Write Endurance was the failure
The whole point of persistent byte addressable memory is merging memory and storage. Do it right and the persistent memory chipmakers take tens of billions of dollars per year of revenue from the DRAM makers. At the application level, this means user code can write to memory and persist information in the time it takes to do a cache flush, not the time it takes to send a write down the NVMe storage stack.
When the Micron/Intel technology only hit about 10^6 cycles of write endurance, that meant it couldn't be a DRAM replacement as seen from application software, because there had to be wear leveling even more aggressive than flash.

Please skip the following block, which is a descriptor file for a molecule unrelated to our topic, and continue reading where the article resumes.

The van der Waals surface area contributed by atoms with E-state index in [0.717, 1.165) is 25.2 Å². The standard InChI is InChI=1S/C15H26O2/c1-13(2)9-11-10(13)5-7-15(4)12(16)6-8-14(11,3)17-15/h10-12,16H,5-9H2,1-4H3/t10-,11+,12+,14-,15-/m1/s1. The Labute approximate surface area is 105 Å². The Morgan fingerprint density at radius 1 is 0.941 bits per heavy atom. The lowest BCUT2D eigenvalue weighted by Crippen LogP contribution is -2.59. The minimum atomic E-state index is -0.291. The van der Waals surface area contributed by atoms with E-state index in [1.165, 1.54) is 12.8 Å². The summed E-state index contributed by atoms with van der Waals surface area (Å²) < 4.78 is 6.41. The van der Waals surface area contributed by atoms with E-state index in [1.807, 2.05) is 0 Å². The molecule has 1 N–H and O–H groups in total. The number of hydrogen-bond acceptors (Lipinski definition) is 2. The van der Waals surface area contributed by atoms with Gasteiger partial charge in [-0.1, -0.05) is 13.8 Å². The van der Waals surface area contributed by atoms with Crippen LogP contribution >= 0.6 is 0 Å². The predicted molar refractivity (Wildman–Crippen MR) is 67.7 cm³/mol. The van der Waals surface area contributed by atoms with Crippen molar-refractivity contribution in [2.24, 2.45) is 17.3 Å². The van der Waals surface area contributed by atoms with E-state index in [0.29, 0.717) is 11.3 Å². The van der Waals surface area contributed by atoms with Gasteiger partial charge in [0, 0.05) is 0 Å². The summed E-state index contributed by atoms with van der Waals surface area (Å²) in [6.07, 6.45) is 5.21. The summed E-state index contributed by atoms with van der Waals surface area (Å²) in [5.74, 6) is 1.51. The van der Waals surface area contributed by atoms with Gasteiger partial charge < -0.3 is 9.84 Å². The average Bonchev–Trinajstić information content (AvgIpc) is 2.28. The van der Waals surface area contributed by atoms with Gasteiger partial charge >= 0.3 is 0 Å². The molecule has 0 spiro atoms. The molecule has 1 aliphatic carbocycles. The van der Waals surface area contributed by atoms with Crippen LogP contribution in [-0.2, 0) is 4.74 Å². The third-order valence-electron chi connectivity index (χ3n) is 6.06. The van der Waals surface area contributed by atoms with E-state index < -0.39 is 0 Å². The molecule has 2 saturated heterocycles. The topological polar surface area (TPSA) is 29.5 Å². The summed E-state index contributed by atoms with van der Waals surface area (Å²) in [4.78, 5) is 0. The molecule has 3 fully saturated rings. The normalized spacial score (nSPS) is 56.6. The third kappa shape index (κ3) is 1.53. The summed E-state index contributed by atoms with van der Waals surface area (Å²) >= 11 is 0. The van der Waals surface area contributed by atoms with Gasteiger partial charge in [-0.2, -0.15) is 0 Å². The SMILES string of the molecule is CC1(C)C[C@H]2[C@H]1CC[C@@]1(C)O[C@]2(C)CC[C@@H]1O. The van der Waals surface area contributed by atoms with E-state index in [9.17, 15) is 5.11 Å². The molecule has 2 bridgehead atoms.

Which meant it was in the I/O path, not the memory path, out of the CPU, and had long latencies compared to DRAM.
It had failed at that point. I salute the Intel people who made a market for 3DXpoint anyhow. But the victory was hollow and the technology should have failed the basic sanity checks before a fab was built.